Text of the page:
Spotlight On: Emma Charles


Graduating from the University of Westminster in 2004, designer Emma Charles began her journey rubbing shoulders with the biggest names in the fashion world. Not bad for a recent grad! Before launching her namesake label, Charles gained experiences at Tom Ford and Stella McCartney, whilst also undertaking an internship with Preen, later becoming their Archivist Manager. During this time, she developed thirteen looks for influential women in the business, marking the start of her typically feminine designs. Fully immersing herself in professional design and production, Charles was able to establish methods for sampling and selling on an electronic level. She used this knowledge to lift her own brand off the Launchpad and into the world of top class fashion.

Founding her first collection in 2016, Charles’ position in the fashion panorama is very fresh, having only released four collections in total. However, her first collection embodies the entire philosophy of her intentions in styling. Charles crafts with a keen interest in dressing her ideal woman; this woman being someone who adores the arts and fashion itself, whilst playing with the boundaries of inventiveness and sophistication. Every one of her garments seeks balance, as Charles aims for an aesthetic that synthesises chic tailoring and modern femininity.

Finding inspiration in traditional dressmaking, Charles fascination with the androgynous manifests itself in her interest in the menswear of ages past, her designs scattered with tributes to classic 1920’s and 1950’s suits. Concentrating on luxury fabrics and tidy embellishment, Charles manages to blend aspects of femininity and masculinity throughout her designs, giving some much needed fluidity to the womenswear sector.

From stepping out of famous fashion houses, to registering her own brand, Charles has always had high ambitions. In an interview with ‘Twin’ in 2016, Charles stated that her goals included a showcase of her collections on a runway – and here we are, two years after her declaration, having just exhibited her Spring/Summer collection for 2018 in London Fashion Week.

Within this body of work, Charles considers the beauty of a post-industrial Britain. Her pieces explore the world of juxtapositions; not only does she blend masculinity and femininity within her work, but the juxtaposition between untouched settings found in once bustling industrial sites represent the remains what was once an active space for the steelmaking industry. In photographing the looks, Charles collaborated with Max Barnett, setting her items against the backdrop of worn-down industrial buuldings and grassier planes of Redcar, North Yorkshire. Utilising this setting granted Charles a sharp contrast to the lightness and elegance of her clothes, yet ingeniously played into the hands of the artist; bringing her obsession with the industrial landscape into focus within the photos.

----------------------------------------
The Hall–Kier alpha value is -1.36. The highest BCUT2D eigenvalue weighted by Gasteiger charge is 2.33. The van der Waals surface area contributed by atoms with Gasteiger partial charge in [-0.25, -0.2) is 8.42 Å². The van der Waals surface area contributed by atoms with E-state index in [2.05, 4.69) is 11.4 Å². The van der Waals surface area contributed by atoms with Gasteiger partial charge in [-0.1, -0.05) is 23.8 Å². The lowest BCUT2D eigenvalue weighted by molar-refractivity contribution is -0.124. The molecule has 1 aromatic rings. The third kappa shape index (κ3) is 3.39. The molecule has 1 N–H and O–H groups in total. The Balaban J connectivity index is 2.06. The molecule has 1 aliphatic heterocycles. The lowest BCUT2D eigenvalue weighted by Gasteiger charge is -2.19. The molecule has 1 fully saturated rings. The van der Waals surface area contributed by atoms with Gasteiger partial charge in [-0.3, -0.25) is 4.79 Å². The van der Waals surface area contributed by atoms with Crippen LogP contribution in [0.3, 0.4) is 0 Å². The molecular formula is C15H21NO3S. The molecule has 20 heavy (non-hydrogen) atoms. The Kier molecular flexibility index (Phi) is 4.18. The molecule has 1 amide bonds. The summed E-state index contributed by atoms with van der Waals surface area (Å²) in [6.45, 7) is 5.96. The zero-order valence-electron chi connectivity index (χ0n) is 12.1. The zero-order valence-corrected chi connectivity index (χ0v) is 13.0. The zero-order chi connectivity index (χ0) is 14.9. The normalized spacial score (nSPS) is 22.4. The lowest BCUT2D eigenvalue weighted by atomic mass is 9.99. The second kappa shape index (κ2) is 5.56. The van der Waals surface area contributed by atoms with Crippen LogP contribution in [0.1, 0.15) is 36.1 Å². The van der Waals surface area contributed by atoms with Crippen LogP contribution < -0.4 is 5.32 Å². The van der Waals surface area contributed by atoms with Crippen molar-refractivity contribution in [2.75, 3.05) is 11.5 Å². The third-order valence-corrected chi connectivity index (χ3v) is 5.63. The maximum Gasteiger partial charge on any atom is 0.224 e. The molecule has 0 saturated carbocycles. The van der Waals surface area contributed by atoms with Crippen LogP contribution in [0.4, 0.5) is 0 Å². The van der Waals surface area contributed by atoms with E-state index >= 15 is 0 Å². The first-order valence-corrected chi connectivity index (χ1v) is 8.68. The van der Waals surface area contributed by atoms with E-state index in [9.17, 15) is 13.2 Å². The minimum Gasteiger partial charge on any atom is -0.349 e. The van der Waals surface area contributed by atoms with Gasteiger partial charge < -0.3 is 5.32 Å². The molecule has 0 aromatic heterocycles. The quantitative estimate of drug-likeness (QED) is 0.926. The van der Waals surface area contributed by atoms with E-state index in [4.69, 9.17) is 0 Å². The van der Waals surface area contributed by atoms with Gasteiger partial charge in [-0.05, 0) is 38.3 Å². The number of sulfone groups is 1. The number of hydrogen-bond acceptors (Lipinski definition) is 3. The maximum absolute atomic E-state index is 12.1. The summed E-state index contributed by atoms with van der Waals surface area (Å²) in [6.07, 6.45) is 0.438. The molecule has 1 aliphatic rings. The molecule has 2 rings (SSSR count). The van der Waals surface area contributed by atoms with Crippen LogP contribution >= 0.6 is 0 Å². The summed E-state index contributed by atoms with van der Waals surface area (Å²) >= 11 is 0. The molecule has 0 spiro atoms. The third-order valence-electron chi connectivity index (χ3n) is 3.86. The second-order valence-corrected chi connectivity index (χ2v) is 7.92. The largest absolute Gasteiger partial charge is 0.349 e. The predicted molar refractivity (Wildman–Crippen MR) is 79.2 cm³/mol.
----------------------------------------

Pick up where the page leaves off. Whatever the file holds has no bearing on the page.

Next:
The presentation of the collection at LFW took a modern and creative turn, as Barnett who photographed the couture, developed his work into a film and lookbook. In addition to this, live models also demonstrated key pieces, as well as a voiceover being played of a young, northern girl recounting tales of post-industrial life. This added a sense clarity and depth when conveying Charles’ true inspiration behind the final show. Her artistic talents were evidenced to their full, developing an exciting fashion presentation with all the dynamism that today’s technology offers.

Charles tells ‘PYLOT’, that she wanted SS18 to be a ‘very personal collection’ for her, being something close to her heart. She states that the opportunity to not only e

xhibit her line physically, but also demonstrate it using the medium of film, was an ideal method to fulfil her dream to highlight beautiful parts of the UK outside of our capital. With an appreciation for delicate fabrics and bold colour statements throughout her tailoring, Charles’ pride in her heritage is clear to see. The designer explains how the land surrounding a disused blast furnace in Redcar was now safely populated, while wild flowers and grass have taken over the furnace itself. Taking inspiration from the rusty shades of the infrastructure, Charles again found her focus in the contradictions between the dilapidation of the buildings and the attractive flora that grew in the surrounding area. Transferring this landscape into something wearable, Charles found herself experimenting with floral prints, paring them with garments in simpler whites, red and chocolates browns.

Extending her theme of contrasts and oppositions, the performance at LFW itself was held at Two Temple Palace – an institute built by one of the world’s richest men. Though at first it may seem inappropriate to premier such a collection in such a lavish setting, it certainly reflects Charles’ fascination with juxtaposition. “I wanted to play on the emotions the area provokes”, the designer states. Certainly, the softness and grace of the clothes hint at her interest in luxury, yet her explorative colour palette adds notions of controversies and unease.

Above all, Charles aims to develop of apparel for the independent woman. We see this too is weaved throughout the SS18 designs, as she subtly introduces hints of femininity in a manner that avoids being obvious or overbearing, while the more masculine tailoring, exemplified through the and combination of sheers and leather, gives her label the edge it needs in order for the business to succeed in an industry craving originality.

A brilliant mind for exploring ideas and running with them and a keen eye for chic design, Emma Charles is certainly one to watch in the next few years. Her ability to envisage a perfect equilibrium between colour, pattern, tailoring and notion will ensure that Charles’ namesake label is just about to get started.


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